I've tended not to blog about my research much. However, I thought would write a little about a major new project I'm closely involved with which looks like it might be playing a big part in my life for the next five years.
I am part of a team from the Department of Archaeology at Durham University and the Department of Classics, Stanford University, planning a major campaign of excavation on the Roman fort at Binchester (Co. Durham). We are going to be carryig out six weeks of fieldwork at the site each year between 2009 and 2014. We are also going to be putting in place a wide range of more non-intrusive strategies (field walking; shovel pitting; geophysical survey; LIDAR etc) which hopes to locate the fort in its landscape context.
Those of you who know me will be aware that I am not particularly a Romanist (though I have published on Roman material); my heart is really in the early medieval period with a focus on the spread of Christianity. Luckily, Binchester, as well as being a key Roman military installation on the main road between York and Hadrian's Wall, has also produced significant evidence for the continuation of activity well into the fifth and probably even the sixth century, and went to become a centre of one of the estates owned by the Community of St Cuthbert at Durham.
The project will have its own blog at some point, and I'll probably put updates on here as well. It's only just dawning on me what a major undertaking this is going to be!
After the previous post and my reference to clog dancing, I was watching Folk America at the Barbican: Hollerers, Stompers and Old-Time Ramblers, which features a bit of Appalachian clog dancing (about 8 minutes in), a reminder that this British tradition went to the States early (pre-1800) and became a key element in the Appalachian and Ozarks musical tradition.
Back to the blog after the festive season (and two weeks nose to the grindstone working on the book). Anyway, something popped up in the news in the New Year which caught my eye/ear/eyes (delete as applicable). Apparently, morris dancing is under threat. This is something that seems to come up fairly regularly (and it would help the case a little if The Morris Ring who were behind this piece of publicity allowed women to dance!). However, morris still appears to be in fairly rude health, both in terms of numbers and dare I say it artistically. Few would deny that the morris tradition was heavily resuscitated by the folk song movement in the early 20th century (Cecil Sharpe and others of that ilk), but it is a genuine living tradition, and there are dance sides, such as Bampton and Headington (see picture above) which have an unbroken history back into the mid 19th century and probably earlier. The numbers of dancers is at a good level, and crucially young (and I mean younger than me) dancers are still taking it up. Sides like the more arty/performance based Morris Offspring and the more traditional but still ballsy Dogrose Morris show that morris needn't mean accountants flouncing with hankies (you can see Dogrose Morris on Jools Holland later here).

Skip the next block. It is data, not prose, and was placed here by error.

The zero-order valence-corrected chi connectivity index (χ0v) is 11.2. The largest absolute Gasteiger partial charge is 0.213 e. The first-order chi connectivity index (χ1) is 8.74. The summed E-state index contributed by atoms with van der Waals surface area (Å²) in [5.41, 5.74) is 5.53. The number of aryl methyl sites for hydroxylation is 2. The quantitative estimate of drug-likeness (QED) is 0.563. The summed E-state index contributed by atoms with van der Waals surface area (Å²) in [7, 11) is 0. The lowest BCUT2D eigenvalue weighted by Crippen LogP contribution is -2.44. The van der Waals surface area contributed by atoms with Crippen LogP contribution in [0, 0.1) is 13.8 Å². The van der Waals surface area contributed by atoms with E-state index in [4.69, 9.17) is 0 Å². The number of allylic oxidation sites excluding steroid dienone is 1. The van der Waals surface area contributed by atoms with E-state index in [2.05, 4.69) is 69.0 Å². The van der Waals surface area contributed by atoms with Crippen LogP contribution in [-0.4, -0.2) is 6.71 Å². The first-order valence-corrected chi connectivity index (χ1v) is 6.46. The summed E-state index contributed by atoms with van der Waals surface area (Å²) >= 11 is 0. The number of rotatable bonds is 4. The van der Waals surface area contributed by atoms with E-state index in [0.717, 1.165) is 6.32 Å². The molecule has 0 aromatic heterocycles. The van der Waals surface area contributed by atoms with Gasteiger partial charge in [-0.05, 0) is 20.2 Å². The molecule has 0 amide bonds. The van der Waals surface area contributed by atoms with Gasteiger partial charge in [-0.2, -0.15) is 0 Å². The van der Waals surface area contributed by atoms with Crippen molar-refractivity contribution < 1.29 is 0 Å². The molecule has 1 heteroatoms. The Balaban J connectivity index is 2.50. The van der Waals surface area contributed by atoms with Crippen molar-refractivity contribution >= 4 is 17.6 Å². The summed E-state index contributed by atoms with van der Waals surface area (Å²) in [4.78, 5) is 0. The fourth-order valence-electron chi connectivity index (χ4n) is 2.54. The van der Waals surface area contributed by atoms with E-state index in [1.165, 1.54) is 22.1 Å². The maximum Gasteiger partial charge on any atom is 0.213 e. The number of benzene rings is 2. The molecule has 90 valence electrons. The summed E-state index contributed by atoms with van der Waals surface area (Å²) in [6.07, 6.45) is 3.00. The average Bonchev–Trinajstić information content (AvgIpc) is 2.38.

Its also important to remember there is a lot more to English traditional dance than the traditional morris dancing (the Cotswold/Oxfordshire tradition); there is also border morris found along the Welsh borders, which has its own distinct dances and costumes (including painted faces) and rapper/sword dancing from Yorkshire and the North East - the latter with a traditional costume based on the work clothes of 19th century miners. Not all traditional dancing was based round team dances; there is also a tradition of solo clog dancing (I think this is mentioned in Ronald Blyth's wonderful book Aikenfield)
This is the personal blog of David Petts ( Senior Lecturer in Archaeology at Durham University and AHRC/Radio 3 New Generation Thinker). It contains diverse digressions and rambles on English archaeology, landscape and folk traditions with the occasional scenic diversion.